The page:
If the reports coming in today are accurate, then Apple will remove the YouTube app from its iOS devices with the iOS 6 software update this fall. Both Macrumors and 9to5Mac are reporting that it is gone from the current beta. Updated with statement from Google below.
Apple then issued a statement to The Verge:
Our license to include the YouTube app in iOS has ended, customers can use YouTube in the Safari browser and Google is working on a new YouTube app to be on the App Store.
This move doesn’t surprise me in the least, and here’s why it shouldn’t surprise you either:
- Apple doesn’t need it any more. The native YouTube app was an effort to legitimize HTML5-compatible video. Apple used it as leverage, got the entire YouTube catalog converted over to iPhone-friendly video and everyone else followed suit. If you were an iPhone user in the early days, you’ll remember that the entire catalog wasn’t available at launch. Google, who had recently purchased YouTube, started crunching through all of the videos, converting them over to HTML containers and caught up some months afterwards. This was a huge factor in the sidelining of Flash video. Now, HTML5-compatible MP4 video is the standard so Apple doesn’t need a native YouTube presence built into iOS any more.
- This year is all about getting rid of Google. We’ve heard from numerous sources over the past several months that this year Apple is going all-out to remove Google’s influences from iOS as much as possible. There is a genuine ‘out to get Google’ mentality at Apple HQ this cycle. This includes combatting them head-to-head with apps like Maps and hitting the gaps in their product line like a smaller iPad mini and cheaper iPhones across the board. Apple has been working to divorce Google for some time, and the omission of YouTube from Mountain Lion’s video sharing options (which include Vimeo), was no accident.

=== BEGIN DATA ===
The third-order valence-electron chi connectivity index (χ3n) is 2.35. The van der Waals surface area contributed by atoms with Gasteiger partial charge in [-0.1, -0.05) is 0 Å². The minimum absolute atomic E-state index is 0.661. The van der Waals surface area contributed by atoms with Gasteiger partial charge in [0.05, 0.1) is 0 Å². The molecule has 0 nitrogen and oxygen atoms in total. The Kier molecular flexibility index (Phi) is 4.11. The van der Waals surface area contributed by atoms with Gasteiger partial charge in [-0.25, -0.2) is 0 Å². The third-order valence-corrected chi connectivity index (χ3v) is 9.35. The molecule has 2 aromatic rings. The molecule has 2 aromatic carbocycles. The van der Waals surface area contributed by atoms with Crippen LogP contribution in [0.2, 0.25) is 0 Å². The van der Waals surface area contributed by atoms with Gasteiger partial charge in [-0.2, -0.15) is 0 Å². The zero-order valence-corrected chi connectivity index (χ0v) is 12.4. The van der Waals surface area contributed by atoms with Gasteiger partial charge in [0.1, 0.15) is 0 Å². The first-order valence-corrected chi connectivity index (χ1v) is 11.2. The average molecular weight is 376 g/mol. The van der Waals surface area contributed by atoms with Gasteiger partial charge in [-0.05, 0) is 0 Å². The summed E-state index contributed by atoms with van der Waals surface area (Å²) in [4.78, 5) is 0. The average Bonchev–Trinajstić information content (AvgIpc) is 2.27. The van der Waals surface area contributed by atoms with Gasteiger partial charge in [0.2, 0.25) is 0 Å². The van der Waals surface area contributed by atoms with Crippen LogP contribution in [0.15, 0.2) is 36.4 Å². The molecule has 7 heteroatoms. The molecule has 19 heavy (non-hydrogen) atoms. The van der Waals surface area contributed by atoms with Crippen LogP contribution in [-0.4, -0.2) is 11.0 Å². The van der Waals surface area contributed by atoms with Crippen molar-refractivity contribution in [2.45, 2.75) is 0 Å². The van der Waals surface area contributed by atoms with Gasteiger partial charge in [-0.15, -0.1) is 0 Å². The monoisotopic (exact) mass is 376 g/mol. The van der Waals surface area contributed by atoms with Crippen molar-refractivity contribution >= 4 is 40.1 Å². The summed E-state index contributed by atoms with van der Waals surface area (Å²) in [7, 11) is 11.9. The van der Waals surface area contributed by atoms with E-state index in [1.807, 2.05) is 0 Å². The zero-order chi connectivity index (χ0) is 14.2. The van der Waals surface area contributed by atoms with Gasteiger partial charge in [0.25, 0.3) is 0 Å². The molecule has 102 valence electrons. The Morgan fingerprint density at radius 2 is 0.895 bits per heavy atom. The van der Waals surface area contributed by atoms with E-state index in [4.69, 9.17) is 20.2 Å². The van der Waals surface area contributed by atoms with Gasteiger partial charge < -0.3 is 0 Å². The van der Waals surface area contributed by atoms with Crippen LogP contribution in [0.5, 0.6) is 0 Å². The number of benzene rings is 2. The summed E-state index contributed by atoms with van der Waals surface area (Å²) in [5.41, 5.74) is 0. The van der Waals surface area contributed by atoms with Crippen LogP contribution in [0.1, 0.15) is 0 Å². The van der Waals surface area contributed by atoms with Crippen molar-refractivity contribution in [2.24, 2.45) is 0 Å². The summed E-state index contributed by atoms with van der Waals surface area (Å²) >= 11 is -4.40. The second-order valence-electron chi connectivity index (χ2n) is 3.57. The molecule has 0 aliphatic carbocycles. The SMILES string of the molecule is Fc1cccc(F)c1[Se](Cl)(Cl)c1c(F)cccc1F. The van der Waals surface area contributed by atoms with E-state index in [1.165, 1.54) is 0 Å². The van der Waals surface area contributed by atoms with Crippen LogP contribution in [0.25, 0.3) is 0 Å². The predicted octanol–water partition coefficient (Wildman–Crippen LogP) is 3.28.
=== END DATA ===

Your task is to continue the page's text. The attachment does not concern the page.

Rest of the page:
- Google will be able to push updates faster. The YouTube app has remained mostly static since its introduction on the first iPhone, with some small exceptions. By taking the reins of its own app, Google can iterate quickly and match the experience on the web and in its mobile app more thoroughly.
- Google stands to make a ton of money from ads. If Google is developing its own YouTube app, it’s likely to be able to show the pre-roll ads and other types of advertising that it loves so much on its YouTube site. The native Apple YouTube app would never have shown ads like this, and Google would likely want to get those ads displaying on mobile everywhere. An enormous percentage of Google’s revenue comes from search on iOS devices and there is a fantastic opportunity here to cash in on mobile views. So don’t think that this was all Apple’s move. I mentioned ads as a motive back in November of 2011:
“Once again the lack of advertising here makes [the native app] a more attractive feature for Apple than it does for Google, who could play pre-roll ads and more via their web app.”
Remember, though, that Google’s YouTube app will likely be at a disadvantage to Apple’s native one. The hooks that normally direct a user out to the app will now simply play in Mobile Safari, rather than bumping people out to the app. The same behavior exists with Chrome, which can’t grab links from other apps to display them. This will put the app at a major disadvantage right out of the gate. Google will likely revamp its site to specify its own app’s URL scheme, which could send the user out to its app, mitigating some of this behavior.
So, the deal surrounding the YouTube app is all about Google’s desire to get ads in front of a huge, untapped market of viewers, and Apple’s desire to exit Google from as much of its iOS platform as humanly possible. Next up is the hardest nut to crack: Search.
Update: A statement from Google:
We are working with Apple to ensure we have the best possible YouTube experience for iOS users.
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